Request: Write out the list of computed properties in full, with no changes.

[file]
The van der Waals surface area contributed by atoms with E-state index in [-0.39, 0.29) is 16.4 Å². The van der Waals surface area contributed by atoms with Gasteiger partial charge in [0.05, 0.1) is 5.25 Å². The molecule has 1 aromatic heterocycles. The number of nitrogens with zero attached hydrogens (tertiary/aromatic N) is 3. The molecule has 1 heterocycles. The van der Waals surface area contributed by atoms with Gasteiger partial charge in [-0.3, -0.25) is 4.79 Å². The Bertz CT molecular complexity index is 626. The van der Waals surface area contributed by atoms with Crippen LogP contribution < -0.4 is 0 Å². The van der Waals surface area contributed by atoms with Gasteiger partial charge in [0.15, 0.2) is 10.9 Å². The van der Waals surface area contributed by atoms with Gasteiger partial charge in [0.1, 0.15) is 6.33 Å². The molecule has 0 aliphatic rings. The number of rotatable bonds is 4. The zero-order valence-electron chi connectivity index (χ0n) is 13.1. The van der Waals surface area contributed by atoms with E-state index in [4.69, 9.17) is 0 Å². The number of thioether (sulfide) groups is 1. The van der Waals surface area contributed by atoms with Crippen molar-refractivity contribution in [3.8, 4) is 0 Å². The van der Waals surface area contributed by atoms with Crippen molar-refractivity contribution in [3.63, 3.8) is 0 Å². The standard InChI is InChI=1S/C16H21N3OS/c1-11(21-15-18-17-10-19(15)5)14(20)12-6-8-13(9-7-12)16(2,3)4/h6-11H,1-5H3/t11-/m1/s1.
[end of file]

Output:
The van der Waals surface area contributed by atoms with E-state index in [-0.39, 0.29) is 16.4 Å². The van der Waals surface area contributed by atoms with Gasteiger partial charge in [0.05, 0.1) is 5.25 Å². The molecule has 1 aromatic heterocycles. The number of nitrogens with zero attached hydrogens (tertiary/aromatic N) is 3. The molecule has 1 heterocycles. The van der Waals surface area contributed by atoms with Gasteiger partial charge in [-0.3, -0.25) is 4.79 Å². The Bertz CT molecular complexity index is 626. The van der Waals surface area contributed by atoms with Crippen LogP contribution < -0.4 is 0 Å². The van der Waals surface area contributed by atoms with Gasteiger partial charge in [0.15, 0.2) is 10.9 Å². The van der Waals surface area contributed by atoms with Gasteiger partial charge in [0.1, 0.15) is 6.33 Å². The molecule has 0 aliphatic rings. The number of rotatable bonds is 4. The zero-order valence-electron chi connectivity index (χ0n) is 13.1. The van der Waals surface area contributed by atoms with E-state index in [4.69, 9.17) is 0 Å². The number of thioether (sulfide) groups is 1. The van der Waals surface area contributed by atoms with Crippen molar-refractivity contribution in [3.8, 4) is 0 Å². The van der Waals surface area contributed by atoms with Crippen molar-refractivity contribution in [3.63, 3.8) is 0 Å². The standard InChI is InChI=1S/C16H21N3OS/c1-11(21-15-18-17-10-19(15)5)14(20)12-6-8-13(9-7-12)16(2,3)4/h6-11H,1-5H3/t11-/m1/s1.